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Nurturing next-generation philanthropists

Ruth Jackson Portrait Ruth Jackson
5 min

Over the next 20 to 30 years, tens of trillions of dollars will move from baby boomers to younger generations.

Estimates put that figure at around $30 trillion while, in the UK, £5.5 trillion transferred between generations by the end of 2022. Plus, an increasing number of socially mobile millennials are earning significant amounts of money. In short, the next generation of younger donors has the potential to become the major donors of the future.  

Key drivers for next-generation philanthropists

If we are to nurture these future philanthropists, we need to understand their motivations and their concerns. How predisposed are they to donating, and how is the current economic crisis impacting them in this area? A report from Barclays Corporate shows that young people donate most often to charity overall and are the highest users of all donation channels. The 18-24 group come out on top, with 90% of this demographic donating to charity over the last 12 months, compared with 80% of UK adults overall. It is crucial to engage now with these high earners, early in their giving experience, to create a firm foundation for philanthropy that will see them through the distractions of later life.  

A key characteristic of the emerging generation of philanthropists is a greater focus on ESG/impact investing. As The Beacon Collaborative’s Giving Experience Report explains, the younger generations are much more vocal about systemic issues such as race, gender, and the environment, and more conscious of the net impact they can make in these areas through their lifestyle choices and resources. They are therefore keen to push the boundaries of traditional philanthropy with a greater use of impact investing or social entrepreneurship, and co-funding opportunities in a quest to achieve both profit and purpose. Social impact investing has strong appeal as it enables innovative and results-oriented investment with the potential for capital to be recycled for other opportunities. One in every four dollars in global investments now is Socially Responsible Investment, investing in the best ESG performers.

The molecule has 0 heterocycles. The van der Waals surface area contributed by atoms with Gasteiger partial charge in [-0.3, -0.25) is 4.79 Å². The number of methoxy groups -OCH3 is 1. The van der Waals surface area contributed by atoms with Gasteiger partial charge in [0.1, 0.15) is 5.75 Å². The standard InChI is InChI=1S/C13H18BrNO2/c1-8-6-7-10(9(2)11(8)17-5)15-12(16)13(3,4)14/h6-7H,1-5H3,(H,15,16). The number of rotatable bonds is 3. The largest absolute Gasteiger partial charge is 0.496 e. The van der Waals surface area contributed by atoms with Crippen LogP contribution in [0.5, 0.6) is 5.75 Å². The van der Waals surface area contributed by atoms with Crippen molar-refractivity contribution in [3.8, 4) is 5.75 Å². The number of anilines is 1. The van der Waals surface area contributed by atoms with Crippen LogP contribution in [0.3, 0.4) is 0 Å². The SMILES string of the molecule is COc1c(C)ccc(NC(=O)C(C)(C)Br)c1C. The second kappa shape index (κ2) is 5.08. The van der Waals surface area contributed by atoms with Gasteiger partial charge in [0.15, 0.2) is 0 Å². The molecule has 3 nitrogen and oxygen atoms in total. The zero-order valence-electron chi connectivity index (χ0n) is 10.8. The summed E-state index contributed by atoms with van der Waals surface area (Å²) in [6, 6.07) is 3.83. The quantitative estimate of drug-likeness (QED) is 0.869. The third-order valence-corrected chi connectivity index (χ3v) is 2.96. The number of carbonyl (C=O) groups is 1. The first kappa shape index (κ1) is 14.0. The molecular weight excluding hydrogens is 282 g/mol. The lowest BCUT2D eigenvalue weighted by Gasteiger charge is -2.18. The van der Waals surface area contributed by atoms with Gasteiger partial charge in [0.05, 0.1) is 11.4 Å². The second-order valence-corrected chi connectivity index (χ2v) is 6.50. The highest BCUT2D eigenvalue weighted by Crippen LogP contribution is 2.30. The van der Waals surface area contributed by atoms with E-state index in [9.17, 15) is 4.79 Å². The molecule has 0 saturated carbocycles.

Philanthropy as a way of life

It seems that the next generation of philanthropists is much more inclined to see philanthropy as a way of life – an expression of themselves and their family values. They are pioneers, looking to strike the right balance between the traditional models of philanthropy, which have been passed down from the generations before, and adopting a more innovative, holistic approach. In a more obvious and intentional way than many of their predecessors, young philanthropists are also blurring the lines between their investment initiatives and philanthropic activities. In investor and business families, the younger generation is often the driver for impact investing, regarding this as a means of effectively integrating financial, environmental and social goals.  

Impact for this audience is personal and often small scale, according to The Beacon Collaborative report on young givers. For example, meaningful purpose comes from arranging a successful charity event or knowing that a financial donation has contributed to something directly. The opportunity to change the course of an individual’s life for the better is a key motivator.